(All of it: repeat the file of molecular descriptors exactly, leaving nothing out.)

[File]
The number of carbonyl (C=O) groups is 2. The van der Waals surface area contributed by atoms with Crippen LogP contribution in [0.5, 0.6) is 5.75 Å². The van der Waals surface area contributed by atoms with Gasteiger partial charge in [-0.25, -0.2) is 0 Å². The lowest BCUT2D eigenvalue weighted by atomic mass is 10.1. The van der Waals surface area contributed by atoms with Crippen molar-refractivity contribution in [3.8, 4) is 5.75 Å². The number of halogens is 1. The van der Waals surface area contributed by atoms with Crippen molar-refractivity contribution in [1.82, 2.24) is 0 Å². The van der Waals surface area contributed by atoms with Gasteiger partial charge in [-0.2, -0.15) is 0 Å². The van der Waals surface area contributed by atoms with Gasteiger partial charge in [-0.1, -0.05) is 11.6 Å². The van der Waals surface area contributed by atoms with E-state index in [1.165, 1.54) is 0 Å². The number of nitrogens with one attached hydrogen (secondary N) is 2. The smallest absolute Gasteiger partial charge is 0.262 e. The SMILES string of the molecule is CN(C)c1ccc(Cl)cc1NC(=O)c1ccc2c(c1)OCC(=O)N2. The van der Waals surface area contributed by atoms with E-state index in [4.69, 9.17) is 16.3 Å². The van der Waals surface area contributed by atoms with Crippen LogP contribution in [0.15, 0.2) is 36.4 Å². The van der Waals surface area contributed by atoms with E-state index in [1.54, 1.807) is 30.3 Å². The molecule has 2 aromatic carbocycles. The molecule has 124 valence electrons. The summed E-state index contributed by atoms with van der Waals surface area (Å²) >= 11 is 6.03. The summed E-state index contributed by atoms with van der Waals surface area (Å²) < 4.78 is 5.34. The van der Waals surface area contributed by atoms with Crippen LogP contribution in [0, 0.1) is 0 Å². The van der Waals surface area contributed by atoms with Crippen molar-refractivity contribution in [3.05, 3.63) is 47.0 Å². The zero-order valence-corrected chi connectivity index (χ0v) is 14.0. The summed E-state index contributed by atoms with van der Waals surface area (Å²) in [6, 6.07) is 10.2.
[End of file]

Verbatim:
The number of carbonyl (C=O) groups is 2. The van der Waals surface area contributed by atoms with Crippen LogP contribution in [0.5, 0.6) is 5.75 Å². The van der Waals surface area contributed by atoms with Gasteiger partial charge in [-0.25, -0.2) is 0 Å². The lowest BCUT2D eigenvalue weighted by atomic mass is 10.1. The van der Waals surface area contributed by atoms with Crippen molar-refractivity contribution in [3.8, 4) is 5.75 Å². The number of halogens is 1. The van der Waals surface area contributed by atoms with Crippen molar-refractivity contribution in [1.82, 2.24) is 0 Å². The van der Waals surface area contributed by atoms with Gasteiger partial charge in [-0.2, -0.15) is 0 Å². The van der Waals surface area contributed by atoms with Gasteiger partial charge in [-0.1, -0.05) is 11.6 Å². The van der Waals surface area contributed by atoms with E-state index in [1.165, 1.54) is 0 Å². The number of nitrogens with one attached hydrogen (secondary N) is 2. The smallest absolute Gasteiger partial charge is 0.262 e. The SMILES string of the molecule is CN(C)c1ccc(Cl)cc1NC(=O)c1ccc2c(c1)OCC(=O)N2. The van der Waals surface area contributed by atoms with E-state index in [4.69, 9.17) is 16.3 Å². The van der Waals surface area contributed by atoms with Crippen LogP contribution in [0.15, 0.2) is 36.4 Å². The van der Waals surface area contributed by atoms with E-state index in [1.54, 1.807) is 30.3 Å². The molecule has 2 aromatic carbocycles. The molecule has 124 valence electrons. The summed E-state index contributed by atoms with van der Waals surface area (Å²) >= 11 is 6.03. The summed E-state index contributed by atoms with van der Waals surface area (Å²) < 4.78 is 5.34. The van der Waals surface area contributed by atoms with Crippen LogP contribution in [0, 0.1) is 0 Å². The van der Waals surface area contributed by atoms with Crippen molar-refractivity contribution in [3.05, 3.63) is 47.0 Å². The zero-order valence-corrected chi connectivity index (χ0v) is 14.0. The summed E-state index contributed by atoms with van der Waals surface area (Å²) in [6, 6.07) is 10.2.